Elizabeth Serenade by Composer Ronald Binge
Elizabeth Serenade is one of the most popular works of Ronald Binge, a British composer. Binge was born in 1910 July at Derby. His father was a popular pianist. He was a cinema organist in the beginning and later started working in summer orchestras in British seaside resorts. He played the piano in Tipica Orchestra, Mantovani's first band.
He loved both the technicalities of composition and original composing. He invented the cascading strings effect much used by the Mantovani orchestra. It was originally created to capture the of the echo properties of a building such as a cathedral. He joined the RAF on the outbreak of the Second World War and took charge of the choir at his station in Blackpool.
Spitfire in 1940 was the first of his compositions. His other works were Entry of the Robots, Red Sombrero Farewell Waltz, Coffee Cup Chatter, Mischievous Mac, Summer Madness, High Stepper, Flash Harry, Fugal Fun, For harp and strings, Dance of the Snowflakes, Venetian Carnival, the prelude, The Whispering Valley, For piano and strings, Snakes and Ladders, Tales of the Three Blind Mice, Trade Winds, sets of variations on The Carnival of Venice, Cockles and Mussel, The Keel Row and so on. He died of liver cancer at Hampshire in 1979.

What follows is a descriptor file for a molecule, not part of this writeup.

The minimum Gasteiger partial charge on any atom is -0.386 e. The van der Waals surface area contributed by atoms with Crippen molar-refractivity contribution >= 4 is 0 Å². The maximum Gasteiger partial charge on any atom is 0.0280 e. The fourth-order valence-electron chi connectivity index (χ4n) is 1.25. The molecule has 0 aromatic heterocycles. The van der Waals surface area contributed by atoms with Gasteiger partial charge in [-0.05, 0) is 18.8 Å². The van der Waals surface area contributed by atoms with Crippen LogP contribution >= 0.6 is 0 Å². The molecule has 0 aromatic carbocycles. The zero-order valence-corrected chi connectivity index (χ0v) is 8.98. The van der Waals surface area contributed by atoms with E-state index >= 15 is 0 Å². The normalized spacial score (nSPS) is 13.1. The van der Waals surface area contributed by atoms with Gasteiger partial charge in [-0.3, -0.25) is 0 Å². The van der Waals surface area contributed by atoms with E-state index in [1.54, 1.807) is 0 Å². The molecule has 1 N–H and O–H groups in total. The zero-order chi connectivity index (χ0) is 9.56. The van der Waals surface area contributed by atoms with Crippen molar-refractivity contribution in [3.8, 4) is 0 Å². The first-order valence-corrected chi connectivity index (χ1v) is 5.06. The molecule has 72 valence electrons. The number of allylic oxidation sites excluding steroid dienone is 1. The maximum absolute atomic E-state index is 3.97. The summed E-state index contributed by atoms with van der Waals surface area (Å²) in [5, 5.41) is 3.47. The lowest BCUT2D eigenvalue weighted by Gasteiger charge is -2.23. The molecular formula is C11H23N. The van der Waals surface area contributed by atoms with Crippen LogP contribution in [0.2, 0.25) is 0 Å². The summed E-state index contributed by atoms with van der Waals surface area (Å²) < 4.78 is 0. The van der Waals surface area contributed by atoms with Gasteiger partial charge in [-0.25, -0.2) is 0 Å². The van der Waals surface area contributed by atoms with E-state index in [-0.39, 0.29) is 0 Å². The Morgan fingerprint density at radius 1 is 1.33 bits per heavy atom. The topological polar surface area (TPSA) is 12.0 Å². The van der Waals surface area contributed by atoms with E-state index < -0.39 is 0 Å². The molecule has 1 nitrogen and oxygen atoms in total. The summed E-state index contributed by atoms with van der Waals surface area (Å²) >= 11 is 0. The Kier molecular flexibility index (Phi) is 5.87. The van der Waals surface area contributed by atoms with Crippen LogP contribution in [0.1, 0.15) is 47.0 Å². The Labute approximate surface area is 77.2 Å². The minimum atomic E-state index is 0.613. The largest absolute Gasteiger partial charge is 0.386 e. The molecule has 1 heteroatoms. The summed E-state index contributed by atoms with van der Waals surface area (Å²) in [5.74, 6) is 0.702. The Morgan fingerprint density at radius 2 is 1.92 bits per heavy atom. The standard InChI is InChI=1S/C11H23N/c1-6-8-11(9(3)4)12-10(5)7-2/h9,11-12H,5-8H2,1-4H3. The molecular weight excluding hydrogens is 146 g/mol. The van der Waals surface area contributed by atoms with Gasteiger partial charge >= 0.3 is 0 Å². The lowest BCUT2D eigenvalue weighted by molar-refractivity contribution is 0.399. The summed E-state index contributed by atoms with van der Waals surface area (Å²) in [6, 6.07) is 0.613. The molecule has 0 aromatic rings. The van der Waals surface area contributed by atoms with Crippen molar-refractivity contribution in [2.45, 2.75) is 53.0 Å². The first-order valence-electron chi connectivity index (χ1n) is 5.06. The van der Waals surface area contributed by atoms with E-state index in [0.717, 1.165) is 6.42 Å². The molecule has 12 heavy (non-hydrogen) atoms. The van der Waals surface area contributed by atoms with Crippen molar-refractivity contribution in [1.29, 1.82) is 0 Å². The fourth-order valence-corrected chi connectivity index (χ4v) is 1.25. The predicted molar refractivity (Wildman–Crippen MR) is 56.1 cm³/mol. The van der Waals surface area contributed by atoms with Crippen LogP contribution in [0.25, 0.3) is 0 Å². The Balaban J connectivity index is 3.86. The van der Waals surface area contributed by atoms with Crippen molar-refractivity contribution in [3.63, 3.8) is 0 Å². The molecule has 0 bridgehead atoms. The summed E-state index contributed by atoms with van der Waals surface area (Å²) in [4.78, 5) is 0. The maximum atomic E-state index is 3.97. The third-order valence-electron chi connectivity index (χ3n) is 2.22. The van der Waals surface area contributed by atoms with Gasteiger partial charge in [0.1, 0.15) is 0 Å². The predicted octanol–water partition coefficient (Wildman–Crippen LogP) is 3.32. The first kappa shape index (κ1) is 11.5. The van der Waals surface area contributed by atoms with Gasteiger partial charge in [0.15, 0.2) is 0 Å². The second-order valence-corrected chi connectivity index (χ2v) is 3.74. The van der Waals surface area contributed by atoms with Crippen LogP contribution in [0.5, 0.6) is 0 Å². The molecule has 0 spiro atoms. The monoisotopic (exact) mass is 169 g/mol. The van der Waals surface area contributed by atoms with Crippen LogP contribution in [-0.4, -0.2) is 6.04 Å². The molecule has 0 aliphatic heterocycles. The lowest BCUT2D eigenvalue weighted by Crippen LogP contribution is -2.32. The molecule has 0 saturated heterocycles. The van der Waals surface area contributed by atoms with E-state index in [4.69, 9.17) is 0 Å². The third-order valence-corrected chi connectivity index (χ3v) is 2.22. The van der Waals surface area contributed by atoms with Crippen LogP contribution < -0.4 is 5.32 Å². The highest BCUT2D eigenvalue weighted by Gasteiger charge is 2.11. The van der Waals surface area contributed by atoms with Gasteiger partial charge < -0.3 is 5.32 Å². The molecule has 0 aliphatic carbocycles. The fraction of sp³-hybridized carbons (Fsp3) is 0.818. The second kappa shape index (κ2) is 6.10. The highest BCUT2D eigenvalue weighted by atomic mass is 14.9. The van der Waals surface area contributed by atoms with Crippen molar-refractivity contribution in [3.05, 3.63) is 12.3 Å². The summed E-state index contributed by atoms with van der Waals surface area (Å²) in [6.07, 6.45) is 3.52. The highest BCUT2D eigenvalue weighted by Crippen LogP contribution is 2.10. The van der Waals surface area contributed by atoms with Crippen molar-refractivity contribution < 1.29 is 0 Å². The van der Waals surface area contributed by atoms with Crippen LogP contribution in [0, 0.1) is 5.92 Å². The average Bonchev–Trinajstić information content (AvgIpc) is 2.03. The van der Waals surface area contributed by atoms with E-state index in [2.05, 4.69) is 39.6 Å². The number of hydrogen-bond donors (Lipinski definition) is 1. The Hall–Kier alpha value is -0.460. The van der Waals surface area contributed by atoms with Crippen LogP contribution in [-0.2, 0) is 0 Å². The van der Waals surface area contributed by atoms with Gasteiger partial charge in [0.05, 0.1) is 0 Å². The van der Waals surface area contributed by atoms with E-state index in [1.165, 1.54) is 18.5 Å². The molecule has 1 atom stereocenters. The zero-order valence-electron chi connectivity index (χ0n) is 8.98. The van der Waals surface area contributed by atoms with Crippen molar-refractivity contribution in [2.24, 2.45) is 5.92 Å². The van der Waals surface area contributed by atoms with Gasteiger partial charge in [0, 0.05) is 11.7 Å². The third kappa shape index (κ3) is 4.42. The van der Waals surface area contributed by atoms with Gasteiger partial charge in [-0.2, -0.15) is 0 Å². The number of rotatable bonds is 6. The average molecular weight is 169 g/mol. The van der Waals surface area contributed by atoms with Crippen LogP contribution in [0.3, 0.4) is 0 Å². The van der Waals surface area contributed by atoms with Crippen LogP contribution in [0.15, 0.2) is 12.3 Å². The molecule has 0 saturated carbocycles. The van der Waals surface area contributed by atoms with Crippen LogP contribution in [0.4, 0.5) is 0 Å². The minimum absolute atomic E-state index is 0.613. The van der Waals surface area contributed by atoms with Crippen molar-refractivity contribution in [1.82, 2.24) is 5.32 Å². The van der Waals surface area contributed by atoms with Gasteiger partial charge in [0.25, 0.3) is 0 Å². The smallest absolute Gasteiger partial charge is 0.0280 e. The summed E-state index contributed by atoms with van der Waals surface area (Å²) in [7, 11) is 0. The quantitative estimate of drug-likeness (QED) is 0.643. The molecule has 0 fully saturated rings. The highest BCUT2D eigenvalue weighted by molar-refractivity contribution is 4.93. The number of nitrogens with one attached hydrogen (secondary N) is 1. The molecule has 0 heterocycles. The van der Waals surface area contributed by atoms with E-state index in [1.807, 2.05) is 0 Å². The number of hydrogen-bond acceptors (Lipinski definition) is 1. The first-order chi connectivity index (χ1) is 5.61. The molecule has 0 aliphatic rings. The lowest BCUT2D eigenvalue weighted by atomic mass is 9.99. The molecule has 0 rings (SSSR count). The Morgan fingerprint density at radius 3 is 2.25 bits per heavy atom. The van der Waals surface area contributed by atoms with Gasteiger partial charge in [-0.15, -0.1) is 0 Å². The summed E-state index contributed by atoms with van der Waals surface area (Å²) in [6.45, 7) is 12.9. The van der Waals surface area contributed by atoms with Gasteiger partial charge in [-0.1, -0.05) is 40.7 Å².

Elizabeth serenade, the most famous of his compositions was born in 1951. It was originally titled 'serenade'. This was used by the British Broadcasting Corporation as the theme for the "Music Tapestry" series and as the play-out for the British Forces Network radio station. It won the Ivor Novello award. This work was a success in Germany and South Africa. In 1970s, a reggae version by Boris Gardiner & The Love People called Elizabethan Reggae was released.
Almost all of the compositions of Ronald Binge including Elizabeth serenade are available online.